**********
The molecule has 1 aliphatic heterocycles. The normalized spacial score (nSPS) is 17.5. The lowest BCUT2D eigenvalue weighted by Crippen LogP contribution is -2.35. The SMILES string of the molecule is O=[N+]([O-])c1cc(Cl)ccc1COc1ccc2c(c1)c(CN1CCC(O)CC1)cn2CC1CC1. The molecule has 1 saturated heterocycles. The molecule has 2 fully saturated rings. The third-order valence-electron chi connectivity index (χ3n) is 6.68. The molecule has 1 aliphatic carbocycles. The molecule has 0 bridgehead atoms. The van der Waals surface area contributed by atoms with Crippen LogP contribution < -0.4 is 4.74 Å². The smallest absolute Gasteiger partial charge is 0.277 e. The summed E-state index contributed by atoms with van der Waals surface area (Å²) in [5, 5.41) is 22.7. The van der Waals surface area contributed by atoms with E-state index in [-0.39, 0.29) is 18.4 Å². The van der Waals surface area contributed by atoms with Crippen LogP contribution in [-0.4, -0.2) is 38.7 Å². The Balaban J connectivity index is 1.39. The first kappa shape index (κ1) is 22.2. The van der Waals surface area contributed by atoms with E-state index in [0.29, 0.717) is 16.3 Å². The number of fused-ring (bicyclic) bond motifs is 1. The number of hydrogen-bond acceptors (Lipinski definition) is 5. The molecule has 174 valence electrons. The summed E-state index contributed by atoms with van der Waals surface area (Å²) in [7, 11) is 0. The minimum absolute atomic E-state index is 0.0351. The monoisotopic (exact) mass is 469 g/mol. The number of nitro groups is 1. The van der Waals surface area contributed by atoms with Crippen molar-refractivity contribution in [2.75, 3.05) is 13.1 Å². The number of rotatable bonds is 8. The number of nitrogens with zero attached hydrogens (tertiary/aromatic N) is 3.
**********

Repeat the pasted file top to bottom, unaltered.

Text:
The molecule has 1 aliphatic heterocycles. The normalized spacial score (nSPS) is 17.5. The lowest BCUT2D eigenvalue weighted by Crippen LogP contribution is -2.35. The SMILES string of the molecule is O=[N+]([O-])c1cc(Cl)ccc1COc1ccc2c(c1)c(CN1CCC(O)CC1)cn2CC1CC1. The molecule has 1 saturated heterocycles. The molecule has 2 fully saturated rings. The third-order valence-electron chi connectivity index (χ3n) is 6.68. The molecule has 1 aliphatic carbocycles. The molecule has 0 bridgehead atoms. The van der Waals surface area contributed by atoms with Crippen LogP contribution < -0.4 is 4.74 Å². The smallest absolute Gasteiger partial charge is 0.277 e. The summed E-state index contributed by atoms with van der Waals surface area (Å²) in [5, 5.41) is 22.7. The van der Waals surface area contributed by atoms with E-state index in [-0.39, 0.29) is 18.4 Å². The van der Waals surface area contributed by atoms with Crippen LogP contribution in [-0.4, -0.2) is 38.7 Å². The Balaban J connectivity index is 1.39. The first kappa shape index (κ1) is 22.2. The van der Waals surface area contributed by atoms with E-state index in [0.29, 0.717) is 16.3 Å². The number of fused-ring (bicyclic) bond motifs is 1. The number of hydrogen-bond acceptors (Lipinski definition) is 5. The molecule has 174 valence electrons. The summed E-state index contributed by atoms with van der Waals surface area (Å²) in [7, 11) is 0. The minimum absolute atomic E-state index is 0.0351. The monoisotopic (exact) mass is 469 g/mol. The number of nitro groups is 1. The van der Waals surface area contributed by atoms with Crippen molar-refractivity contribution in [2.75, 3.05) is 13.1 Å². The number of rotatable bonds is 8. The number of nitrogens with zero attached hydrogens (tertiary/aromatic N) is 3.